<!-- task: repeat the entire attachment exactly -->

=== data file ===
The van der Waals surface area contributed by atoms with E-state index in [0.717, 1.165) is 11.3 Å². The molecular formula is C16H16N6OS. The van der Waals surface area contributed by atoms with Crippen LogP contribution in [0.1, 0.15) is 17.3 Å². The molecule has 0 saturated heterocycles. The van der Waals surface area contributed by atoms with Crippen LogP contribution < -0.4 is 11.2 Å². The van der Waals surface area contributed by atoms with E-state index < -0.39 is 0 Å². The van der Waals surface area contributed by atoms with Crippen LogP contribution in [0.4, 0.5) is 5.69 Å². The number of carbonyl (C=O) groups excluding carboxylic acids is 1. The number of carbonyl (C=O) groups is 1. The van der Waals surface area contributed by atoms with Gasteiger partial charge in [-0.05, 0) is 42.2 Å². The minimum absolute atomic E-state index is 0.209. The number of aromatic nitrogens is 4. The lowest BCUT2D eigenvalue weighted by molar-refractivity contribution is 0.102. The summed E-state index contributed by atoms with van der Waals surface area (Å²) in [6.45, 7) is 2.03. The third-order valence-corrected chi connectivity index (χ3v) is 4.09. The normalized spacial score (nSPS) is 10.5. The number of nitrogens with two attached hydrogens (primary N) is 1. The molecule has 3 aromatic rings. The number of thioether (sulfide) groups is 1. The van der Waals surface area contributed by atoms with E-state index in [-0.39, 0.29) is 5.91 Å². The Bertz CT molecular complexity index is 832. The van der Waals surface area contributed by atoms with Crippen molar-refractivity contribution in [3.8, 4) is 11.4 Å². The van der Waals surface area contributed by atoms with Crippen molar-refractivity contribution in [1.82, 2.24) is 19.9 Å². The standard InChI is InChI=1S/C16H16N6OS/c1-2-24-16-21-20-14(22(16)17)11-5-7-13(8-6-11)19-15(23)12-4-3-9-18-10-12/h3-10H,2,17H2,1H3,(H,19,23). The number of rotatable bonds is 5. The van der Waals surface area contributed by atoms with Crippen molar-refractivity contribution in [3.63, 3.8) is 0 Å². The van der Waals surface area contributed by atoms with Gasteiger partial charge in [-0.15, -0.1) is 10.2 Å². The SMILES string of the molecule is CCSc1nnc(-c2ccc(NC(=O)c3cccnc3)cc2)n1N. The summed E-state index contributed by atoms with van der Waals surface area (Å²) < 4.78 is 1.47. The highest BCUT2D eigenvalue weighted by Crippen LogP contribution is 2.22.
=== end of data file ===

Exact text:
The van der Waals surface area contributed by atoms with E-state index in [0.717, 1.165) is 11.3 Å². The molecular formula is C16H16N6OS. The van der Waals surface area contributed by atoms with Crippen LogP contribution in [0.1, 0.15) is 17.3 Å². The molecule has 0 saturated heterocycles. The van der Waals surface area contributed by atoms with Crippen LogP contribution < -0.4 is 11.2 Å². The van der Waals surface area contributed by atoms with E-state index < -0.39 is 0 Å². The van der Waals surface area contributed by atoms with Crippen LogP contribution in [0.4, 0.5) is 5.69 Å². The number of carbonyl (C=O) groups excluding carboxylic acids is 1. The number of carbonyl (C=O) groups is 1. The van der Waals surface area contributed by atoms with Gasteiger partial charge in [-0.05, 0) is 42.2 Å². The minimum absolute atomic E-state index is 0.209. The number of aromatic nitrogens is 4. The lowest BCUT2D eigenvalue weighted by molar-refractivity contribution is 0.102. The summed E-state index contributed by atoms with van der Waals surface area (Å²) in [6.45, 7) is 2.03. The third-order valence-corrected chi connectivity index (χ3v) is 4.09. The normalized spacial score (nSPS) is 10.5. The number of nitrogens with two attached hydrogens (primary N) is 1. The molecule has 3 aromatic rings. The number of thioether (sulfide) groups is 1. The van der Waals surface area contributed by atoms with E-state index in [-0.39, 0.29) is 5.91 Å². The Bertz CT molecular complexity index is 832. The van der Waals surface area contributed by atoms with Crippen molar-refractivity contribution in [3.8, 4) is 11.4 Å². The van der Waals surface area contributed by atoms with Crippen molar-refractivity contribution in [1.82, 2.24) is 19.9 Å². The standard InChI is InChI=1S/C16H16N6OS/c1-2-24-16-21-20-14(22(16)17)11-5-7-13(8-6-11)19-15(23)12-4-3-9-18-10-12/h3-10H,2,17H2,1H3,(H,19,23). The number of rotatable bonds is 5. The van der Waals surface area contributed by atoms with Crippen molar-refractivity contribution in [3.63, 3.8) is 0 Å². The van der Waals surface area contributed by atoms with Gasteiger partial charge in [-0.15, -0.1) is 10.2 Å². The SMILES string of the molecule is CCSc1nnc(-c2ccc(NC(=O)c3cccnc3)cc2)n1N. The summed E-state index contributed by atoms with van der Waals surface area (Å²) < 4.78 is 1.47. The highest BCUT2D eigenvalue weighted by Crippen LogP contribution is 2.22.